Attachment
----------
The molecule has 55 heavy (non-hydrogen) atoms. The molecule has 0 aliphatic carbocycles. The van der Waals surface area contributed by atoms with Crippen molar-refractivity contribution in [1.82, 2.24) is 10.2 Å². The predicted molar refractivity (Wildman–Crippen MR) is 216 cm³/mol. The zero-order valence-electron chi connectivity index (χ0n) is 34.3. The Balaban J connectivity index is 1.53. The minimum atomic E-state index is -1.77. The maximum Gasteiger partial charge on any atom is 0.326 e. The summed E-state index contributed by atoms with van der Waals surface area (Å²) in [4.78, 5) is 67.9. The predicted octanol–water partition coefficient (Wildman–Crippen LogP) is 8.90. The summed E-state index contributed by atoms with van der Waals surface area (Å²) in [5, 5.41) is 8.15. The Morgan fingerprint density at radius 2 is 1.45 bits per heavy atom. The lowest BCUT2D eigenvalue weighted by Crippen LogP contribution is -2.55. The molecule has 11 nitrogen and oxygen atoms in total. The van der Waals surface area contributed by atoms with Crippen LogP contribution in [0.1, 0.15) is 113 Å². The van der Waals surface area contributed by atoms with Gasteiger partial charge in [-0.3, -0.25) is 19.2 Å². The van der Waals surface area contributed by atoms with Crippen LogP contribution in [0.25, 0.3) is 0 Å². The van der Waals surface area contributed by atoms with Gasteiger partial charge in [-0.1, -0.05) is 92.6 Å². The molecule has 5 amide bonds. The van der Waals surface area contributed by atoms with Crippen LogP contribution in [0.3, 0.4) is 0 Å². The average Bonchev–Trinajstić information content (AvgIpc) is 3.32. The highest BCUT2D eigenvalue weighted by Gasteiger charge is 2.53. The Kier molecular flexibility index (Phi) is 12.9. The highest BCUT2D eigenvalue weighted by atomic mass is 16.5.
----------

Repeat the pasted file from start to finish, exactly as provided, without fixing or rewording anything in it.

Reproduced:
The molecule has 55 heavy (non-hydrogen) atoms. The molecule has 0 aliphatic carbocycles. The van der Waals surface area contributed by atoms with Crippen molar-refractivity contribution in [1.82, 2.24) is 10.2 Å². The predicted molar refractivity (Wildman–Crippen MR) is 216 cm³/mol. The zero-order valence-electron chi connectivity index (χ0n) is 34.3. The Balaban J connectivity index is 1.53. The minimum atomic E-state index is -1.77. The maximum Gasteiger partial charge on any atom is 0.326 e. The summed E-state index contributed by atoms with van der Waals surface area (Å²) in [4.78, 5) is 67.9. The predicted octanol–water partition coefficient (Wildman–Crippen LogP) is 8.90. The summed E-state index contributed by atoms with van der Waals surface area (Å²) in [5, 5.41) is 8.15. The Morgan fingerprint density at radius 2 is 1.45 bits per heavy atom. The lowest BCUT2D eigenvalue weighted by Crippen LogP contribution is -2.55. The molecule has 11 nitrogen and oxygen atoms in total. The van der Waals surface area contributed by atoms with Crippen LogP contribution in [0.1, 0.15) is 113 Å². The van der Waals surface area contributed by atoms with Gasteiger partial charge in [-0.3, -0.25) is 19.2 Å². The van der Waals surface area contributed by atoms with Crippen LogP contribution in [0.25, 0.3) is 0 Å². The van der Waals surface area contributed by atoms with Gasteiger partial charge in [-0.1, -0.05) is 92.6 Å². The molecule has 5 amide bonds. The van der Waals surface area contributed by atoms with Crippen LogP contribution in [0.3, 0.4) is 0 Å². The average Bonchev–Trinajstić information content (AvgIpc) is 3.32. The highest BCUT2D eigenvalue weighted by Gasteiger charge is 2.53. The Kier molecular flexibility index (Phi) is 12.9. The highest BCUT2D eigenvalue weighted by atomic mass is 16.5.